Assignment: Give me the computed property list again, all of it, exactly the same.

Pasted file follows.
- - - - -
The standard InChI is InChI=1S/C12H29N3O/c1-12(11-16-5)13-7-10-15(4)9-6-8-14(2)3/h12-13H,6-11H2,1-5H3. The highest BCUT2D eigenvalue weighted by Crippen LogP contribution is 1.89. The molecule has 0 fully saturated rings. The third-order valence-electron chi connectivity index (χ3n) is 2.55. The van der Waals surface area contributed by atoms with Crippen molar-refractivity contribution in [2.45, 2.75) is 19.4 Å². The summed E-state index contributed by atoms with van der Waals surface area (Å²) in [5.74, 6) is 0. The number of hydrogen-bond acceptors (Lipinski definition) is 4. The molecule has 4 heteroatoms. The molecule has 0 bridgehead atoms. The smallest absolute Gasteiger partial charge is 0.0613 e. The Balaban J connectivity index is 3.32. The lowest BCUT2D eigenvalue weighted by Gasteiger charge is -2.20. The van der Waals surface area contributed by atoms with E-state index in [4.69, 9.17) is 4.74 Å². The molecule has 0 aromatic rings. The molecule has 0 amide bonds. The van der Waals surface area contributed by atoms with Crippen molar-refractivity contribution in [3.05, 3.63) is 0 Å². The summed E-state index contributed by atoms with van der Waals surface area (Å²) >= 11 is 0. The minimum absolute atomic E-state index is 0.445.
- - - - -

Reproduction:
The standard InChI is InChI=1S/C12H29N3O/c1-12(11-16-5)13-7-10-15(4)9-6-8-14(2)3/h12-13H,6-11H2,1-5H3. The highest BCUT2D eigenvalue weighted by Crippen LogP contribution is 1.89. The molecule has 0 fully saturated rings. The third-order valence-electron chi connectivity index (χ3n) is 2.55. The van der Waals surface area contributed by atoms with Crippen molar-refractivity contribution in [2.45, 2.75) is 19.4 Å². The summed E-state index contributed by atoms with van der Waals surface area (Å²) in [5.74, 6) is 0. The number of hydrogen-bond acceptors (Lipinski definition) is 4. The molecule has 4 heteroatoms. The molecule has 0 bridgehead atoms. The smallest absolute Gasteiger partial charge is 0.0613 e. The Balaban J connectivity index is 3.32. The lowest BCUT2D eigenvalue weighted by Gasteiger charge is -2.20. The van der Waals surface area contributed by atoms with E-state index in [4.69, 9.17) is 4.74 Å². The molecule has 0 aromatic rings. The molecule has 0 amide bonds. The van der Waals surface area contributed by atoms with Crippen molar-refractivity contribution in [3.05, 3.63) is 0 Å². The summed E-state index contributed by atoms with van der Waals surface area (Å²) >= 11 is 0. The minimum absolute atomic E-state index is 0.445.